Do You Know Your Numbers?
Chances are you know your body pretty well. You know which moles to worry about and which ones you can ignore for now. You may even know if your cholesterol is high or if your blood sugar is on the low side. But do you know exactly what those levels are and what they mean to your health?
The Know Your Numbers campaign, which encourages people to learn their numbers related to cholesterol, blood pressure, blood sugar, weight and body mass index (BMI), was designed to raise awareness, increase detection of cardiovascular disease and diabetes and encourage people to make healthier lifestyle choices.
“It’s important for people to know their numbers since they comprise a key snapshot of personal health,” said Deborah Murphy, a certified neurology/stroke nurse practitioner and clinical nurse director of the Neurosciences Institute at Abington Health.
So how exactly do these numbers come in handy?
According to Murphy, these health metrics are important because they’re risk factors for developing diabetes, stroke and cardiovascular conditions. By knowing your numbers, you can compare them to healthy national numbers. This will help identify your personal risk factors for potential serious and chronic health conditions.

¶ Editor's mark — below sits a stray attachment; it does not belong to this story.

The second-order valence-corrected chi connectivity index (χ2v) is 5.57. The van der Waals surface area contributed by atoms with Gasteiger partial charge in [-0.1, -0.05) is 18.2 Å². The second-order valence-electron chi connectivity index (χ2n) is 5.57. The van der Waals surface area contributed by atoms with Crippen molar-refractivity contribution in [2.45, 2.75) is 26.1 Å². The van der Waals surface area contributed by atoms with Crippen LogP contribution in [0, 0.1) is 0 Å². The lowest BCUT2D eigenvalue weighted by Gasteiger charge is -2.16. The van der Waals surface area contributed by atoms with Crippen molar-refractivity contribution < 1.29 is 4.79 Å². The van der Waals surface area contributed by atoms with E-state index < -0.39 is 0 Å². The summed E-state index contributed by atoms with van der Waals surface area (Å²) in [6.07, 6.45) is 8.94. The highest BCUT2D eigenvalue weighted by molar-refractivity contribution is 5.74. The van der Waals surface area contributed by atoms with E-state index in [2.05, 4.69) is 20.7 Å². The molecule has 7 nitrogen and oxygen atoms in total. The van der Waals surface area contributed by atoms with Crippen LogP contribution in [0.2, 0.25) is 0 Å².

Many people do not understand the full meaning of their numbers that reflect one’s current state of health, but knowledge is power. “By understanding these numbers and comparing them with national normal numbers, one has the power to begin making healthy lifestyle choices, such as exercising and eating a healthy diet,” said Murphy.
If you know some of your numbers, but aren’t sure if they’re considered normal, here are the healthy limits and ranges:
- Blood Pressure:
- Systolic (top number): Less than 120 mmHg
- Diastolic (bottom number): Less than 80 mmHg
- Total cholesterol: Less than 200 mg/dL
- LDL (“bad”) Cholesterol: Less than 100 mg/dL
- HDL (“good”) Cholesterol: 50 mg/dL or higher for women and 40 mg/dL or higher for men
- Triglycerides: Less than 150 mg/dL
- Fasting Glucose:
- Body Mass Index (BMI):
- Below 18.5: Underweight
- 18.5 – 24.9: Normal
- 25.0-29.9: Overweight
- 30.0 and Higher: Obese
- Ideal weight depends on your age, height and gender. Discuss with your doctor to see if you’re in a healthy weight range.
If you’re concerned about any of the numbers above, don’t hesitate to schedule an appointment with your physician.
|Blood Pressure (Systolic)
|Blood Pressure (Diastolic)
||Women: 50 mg/dL or higher
Men: 40 mg/dL or higher
||*Ask your physician